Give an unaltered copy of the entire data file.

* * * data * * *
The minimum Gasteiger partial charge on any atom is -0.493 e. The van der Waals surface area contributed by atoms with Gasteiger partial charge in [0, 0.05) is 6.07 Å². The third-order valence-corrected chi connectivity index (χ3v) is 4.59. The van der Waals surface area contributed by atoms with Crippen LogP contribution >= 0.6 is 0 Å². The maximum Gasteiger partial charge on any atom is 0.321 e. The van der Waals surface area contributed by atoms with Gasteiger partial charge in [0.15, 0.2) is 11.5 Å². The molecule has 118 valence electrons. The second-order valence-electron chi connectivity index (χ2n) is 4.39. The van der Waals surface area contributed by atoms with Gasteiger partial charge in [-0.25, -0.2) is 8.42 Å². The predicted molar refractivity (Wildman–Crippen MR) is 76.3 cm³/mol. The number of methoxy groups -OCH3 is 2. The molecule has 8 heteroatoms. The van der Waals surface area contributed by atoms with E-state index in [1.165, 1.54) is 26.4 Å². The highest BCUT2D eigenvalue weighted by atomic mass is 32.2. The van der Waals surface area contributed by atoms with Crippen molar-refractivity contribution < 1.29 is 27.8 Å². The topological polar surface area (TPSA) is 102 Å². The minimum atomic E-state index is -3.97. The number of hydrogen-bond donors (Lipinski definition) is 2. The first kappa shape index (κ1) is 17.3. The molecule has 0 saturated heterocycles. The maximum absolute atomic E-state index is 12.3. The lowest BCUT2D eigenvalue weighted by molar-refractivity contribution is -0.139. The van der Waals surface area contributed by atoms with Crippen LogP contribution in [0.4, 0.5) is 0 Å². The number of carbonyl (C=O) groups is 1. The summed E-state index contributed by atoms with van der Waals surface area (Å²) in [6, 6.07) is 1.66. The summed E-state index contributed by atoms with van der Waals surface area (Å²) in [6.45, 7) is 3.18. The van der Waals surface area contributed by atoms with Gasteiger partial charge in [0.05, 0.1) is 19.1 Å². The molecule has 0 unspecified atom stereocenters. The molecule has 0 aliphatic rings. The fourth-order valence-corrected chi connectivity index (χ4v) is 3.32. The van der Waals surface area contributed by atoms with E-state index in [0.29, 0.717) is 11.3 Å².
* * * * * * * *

The minimum Gasteiger partial charge on any atom is -0.493 e. The van der Waals surface area contributed by atoms with Gasteiger partial charge in [0, 0.05) is 6.07 Å². The third-order valence-corrected chi connectivity index (χ3v) is 4.59. The van der Waals surface area contributed by atoms with Crippen LogP contribution >= 0.6 is 0 Å². The maximum Gasteiger partial charge on any atom is 0.321 e. The van der Waals surface area contributed by atoms with Gasteiger partial charge in [0.15, 0.2) is 11.5 Å². The molecule has 118 valence electrons. The second-order valence-electron chi connectivity index (χ2n) is 4.39. The van der Waals surface area contributed by atoms with Gasteiger partial charge in [-0.25, -0.2) is 8.42 Å². The predicted molar refractivity (Wildman–Crippen MR) is 76.3 cm³/mol. The number of methoxy groups -OCH3 is 2. The molecule has 8 heteroatoms. The van der Waals surface area contributed by atoms with E-state index in [1.165, 1.54) is 26.4 Å². The highest BCUT2D eigenvalue weighted by atomic mass is 32.2. The van der Waals surface area contributed by atoms with Crippen molar-refractivity contribution < 1.29 is 27.8 Å². The topological polar surface area (TPSA) is 102 Å². The minimum atomic E-state index is -3.97. The number of hydrogen-bond donors (Lipinski definition) is 2. The first kappa shape index (κ1) is 17.3. The molecule has 0 saturated heterocycles. The maximum absolute atomic E-state index is 12.3. The lowest BCUT2D eigenvalue weighted by molar-refractivity contribution is -0.139. The van der Waals surface area contributed by atoms with Crippen LogP contribution in [0.4, 0.5) is 0 Å². The number of carbonyl (C=O) groups is 1. The summed E-state index contributed by atoms with van der Waals surface area (Å²) in [6, 6.07) is 1.66. The summed E-state index contributed by atoms with van der Waals surface area (Å²) in [6.45, 7) is 3.18. The van der Waals surface area contributed by atoms with Gasteiger partial charge in [0.05, 0.1) is 19.1 Å². The molecule has 0 unspecified atom stereocenters. The molecule has 0 aliphatic rings. The fourth-order valence-corrected chi connectivity index (χ4v) is 3.32. The van der Waals surface area contributed by atoms with E-state index in [0.29, 0.717) is 11.3 Å².